The current administration recently cut access to sick and disabled migrants and their caretakers, telling them they have 33 days to leave the United States. The “medical deferred action” program has allowed them to remain on American soil while receiving life-saving medical treatment. The move is controversial because U.S. Citizen and Immigration Services cut the program without a moment’s notice, potentially leaving some patients on their deathbeds.
It’s one of the current administration’s many efforts to strip legal rights away for migrants and their families. These efforts have been especially harmful to children and those with disabilities.
Why are migrants coming to the U.S. for medical care?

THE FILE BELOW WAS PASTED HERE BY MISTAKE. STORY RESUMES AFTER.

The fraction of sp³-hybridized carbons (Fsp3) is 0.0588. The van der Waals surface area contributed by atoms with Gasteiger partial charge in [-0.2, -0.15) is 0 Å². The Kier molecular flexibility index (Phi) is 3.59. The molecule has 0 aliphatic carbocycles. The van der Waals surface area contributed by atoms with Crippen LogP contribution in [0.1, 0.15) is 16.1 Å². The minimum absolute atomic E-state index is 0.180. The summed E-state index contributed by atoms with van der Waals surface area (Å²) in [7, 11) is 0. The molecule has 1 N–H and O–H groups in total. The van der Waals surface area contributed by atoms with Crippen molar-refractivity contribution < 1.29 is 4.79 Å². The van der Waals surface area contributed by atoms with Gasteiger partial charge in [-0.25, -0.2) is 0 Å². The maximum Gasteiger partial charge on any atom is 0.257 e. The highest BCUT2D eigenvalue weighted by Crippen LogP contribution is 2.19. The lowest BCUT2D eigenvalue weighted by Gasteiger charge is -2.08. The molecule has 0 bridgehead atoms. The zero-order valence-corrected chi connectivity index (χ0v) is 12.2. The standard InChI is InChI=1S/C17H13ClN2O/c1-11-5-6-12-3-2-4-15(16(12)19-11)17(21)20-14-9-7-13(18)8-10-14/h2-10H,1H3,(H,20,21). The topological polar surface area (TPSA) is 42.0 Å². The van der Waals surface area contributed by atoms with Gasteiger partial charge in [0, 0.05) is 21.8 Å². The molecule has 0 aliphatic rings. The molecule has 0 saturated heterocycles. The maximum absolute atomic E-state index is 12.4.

Migrants with rare conditions and disabilities come to the U.S. because the same level of health care and rehabilitation are not available in their home countries. Plus, many of them weren’t coming to the U.S. uninvited. Others were requested by American physicians to participate in clinical trials for new therapies.
What led to up to program cuts and what are the consequences?
Before the program was gutted, the current administration put limits on judges so that they couldn’t toss out deportation cases, especially ones with sympathetic circumstances. As a result, not only are sick and disabled migrants now at risk for being sent home, but so are their caretakers.
Families can fight back
Forced deportation can be terrifying and if you or a family member are in the U.S. for quality medical treatment, your stay could be a matter of life and death. But, with the right attorney, you can fight for your legal right to remain in America while you continue treatment.